I still think about the concept, though. While it's almost impossible to sell to players, there's a good insight behind it.
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  #454  
Old 02-24-2013, 09:51 PM
DanPhillips DanPhillips is offline
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Hello John, I am in the process of designing a course in my back yard. I have 95acres of thick bush with almost no sight lines. The land was logged in the 70's so the trees are not huge and we had an ice storm up here in 98 that destroyed the canopy so in between the larger trees are saplings. I live in a town called Mountain but it is VERY flat. Do you have any recommendations on how to create good holes when they are so hard to visualize on the land? I heat my house with wood so I have no issue with cutting trees down I simply donít know where to start. Any advice would be great. I have read all the articles on your website and enjoyed reading this forum. Thanks for taking the time.
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  #455  
Old 02-25-2013, 12:35 PM
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mendofrolfer mendofrolfer is offline
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Hi John,
I could really use your input here. We have a small nine hole course in our hometown, we have been working on improving it, at first it wasn't played by a lot of people so we made up a safari Back nine. But now the course is played much more and people are throwing in on each other even on blind holes. Could you give us some feedback on this, is it ever ok to have a course that does this?
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  #456  
Old 03-12-2013, 06:49 PM
907miller 907miller is offline
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length to gap ratio?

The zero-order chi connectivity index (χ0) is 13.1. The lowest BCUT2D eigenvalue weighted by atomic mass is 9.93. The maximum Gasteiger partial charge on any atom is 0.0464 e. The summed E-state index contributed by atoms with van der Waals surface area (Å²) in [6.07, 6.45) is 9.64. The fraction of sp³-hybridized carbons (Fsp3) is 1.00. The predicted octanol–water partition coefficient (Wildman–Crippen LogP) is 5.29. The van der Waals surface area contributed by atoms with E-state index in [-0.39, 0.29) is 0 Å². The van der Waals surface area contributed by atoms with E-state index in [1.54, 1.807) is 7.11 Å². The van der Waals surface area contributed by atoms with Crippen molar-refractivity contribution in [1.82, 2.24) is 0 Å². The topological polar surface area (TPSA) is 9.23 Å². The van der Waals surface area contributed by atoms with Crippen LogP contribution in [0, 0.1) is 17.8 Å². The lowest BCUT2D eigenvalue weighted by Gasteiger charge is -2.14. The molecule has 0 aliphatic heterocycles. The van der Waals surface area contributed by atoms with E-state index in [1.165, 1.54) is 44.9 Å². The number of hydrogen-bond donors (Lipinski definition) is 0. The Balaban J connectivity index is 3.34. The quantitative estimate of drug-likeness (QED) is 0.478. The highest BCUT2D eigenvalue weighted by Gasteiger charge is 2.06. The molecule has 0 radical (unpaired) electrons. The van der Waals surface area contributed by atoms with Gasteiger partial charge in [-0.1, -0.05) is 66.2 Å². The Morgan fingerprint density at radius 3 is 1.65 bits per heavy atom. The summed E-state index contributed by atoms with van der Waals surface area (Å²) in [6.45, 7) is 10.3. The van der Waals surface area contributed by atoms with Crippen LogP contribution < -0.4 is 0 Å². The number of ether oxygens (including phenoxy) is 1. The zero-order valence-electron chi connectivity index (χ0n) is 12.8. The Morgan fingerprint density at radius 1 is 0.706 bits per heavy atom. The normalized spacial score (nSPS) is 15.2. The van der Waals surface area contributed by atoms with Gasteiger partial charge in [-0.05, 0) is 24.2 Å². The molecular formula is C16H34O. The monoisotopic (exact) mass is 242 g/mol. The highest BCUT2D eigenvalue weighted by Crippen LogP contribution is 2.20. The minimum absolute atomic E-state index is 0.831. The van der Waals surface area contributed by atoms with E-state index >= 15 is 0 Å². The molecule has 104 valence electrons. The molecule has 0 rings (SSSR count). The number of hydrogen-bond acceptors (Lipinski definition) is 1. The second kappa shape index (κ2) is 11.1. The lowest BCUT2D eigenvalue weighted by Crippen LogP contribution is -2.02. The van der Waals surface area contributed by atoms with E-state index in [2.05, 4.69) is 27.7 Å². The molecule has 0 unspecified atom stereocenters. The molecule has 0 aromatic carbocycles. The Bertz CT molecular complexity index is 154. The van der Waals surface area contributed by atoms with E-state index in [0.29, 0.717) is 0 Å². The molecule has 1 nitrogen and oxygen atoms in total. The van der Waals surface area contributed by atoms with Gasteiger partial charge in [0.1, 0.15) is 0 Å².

Hi John, would love some input here:

I am designing a course with some heavy flow restrictions, and after multiple iterations of trying different options, we have fund one to be optimal. However, there is one solitary hole that doesn't quite work very well, but seems to be pretty mandatory to connect parts of the course and maintain good flow.

It is a small chunk of land with river on one side and walking path on the other. It starts wide but tapers down to almost nothing (it worked much better in reverse because of that). This leaves us with little room to work with to avoid high speed errant shots (for pedestrian protection). After scouring this land and pulling my hair out for a while, I found a pretty unconventional hole. It is about 120' with a tee pad 10' or so from a 2.5' or so tree gap, and the basket on a small knoll.

Pros:
- Offers a highly controlled shot that every player should be able to execute
- Slows disc speed to protect pedestrians
- Uses very little land
- Provides a very unique hole seen close to nowhere in my experience (250+ courses in 41 states)
- Provides decent risk/reward (any player can lay up a putt 15' for an easy 3, but most will risk the 2)
Cons:
- many players will hate this hole
- could be conceived "gimmicky"
- the "risk" isnt very high. you could hit the trees and salvage a 3 sometime. double mandoing the trees or adding a small OB island around the trees could change this.
- many players will throw overhand shots through the gap. this could be remedied by screwing some small down trees/branches across the gap at say 8' high and up or something...

So basically I'd be very interested to hear your opinion on a hole like this.

Also, I'm wondering if you have any formula for "distance to gap":"gap width" ratio. i.e. if your double mando is 20 feet off the pad, and your double mando is 6 feet wide, the ratio would be 3.33. The higher, the harder... What is the maximum to not be considered lucky? Is it even a linear correlation?

Thanks for the help!!
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  #457  
Old 03-12-2013, 07:16 PM
Cgkdisc Cgkdisc is online now
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Maybe Steve West will see this. He has some data on spray values for shorter distances like this. In my view, at least 2/3 of the throws that players of the skill level the distance from the gap and gap width is designed for should be able to make it through the gap, not necessarily land near the basket, but simply make it through. If only half the throws can make it through, then you basically have a coin flip shot that's mostly luck and the tee should be closer to the gap. It sounds like a situation where you could test different distances to the gap before making the tee final?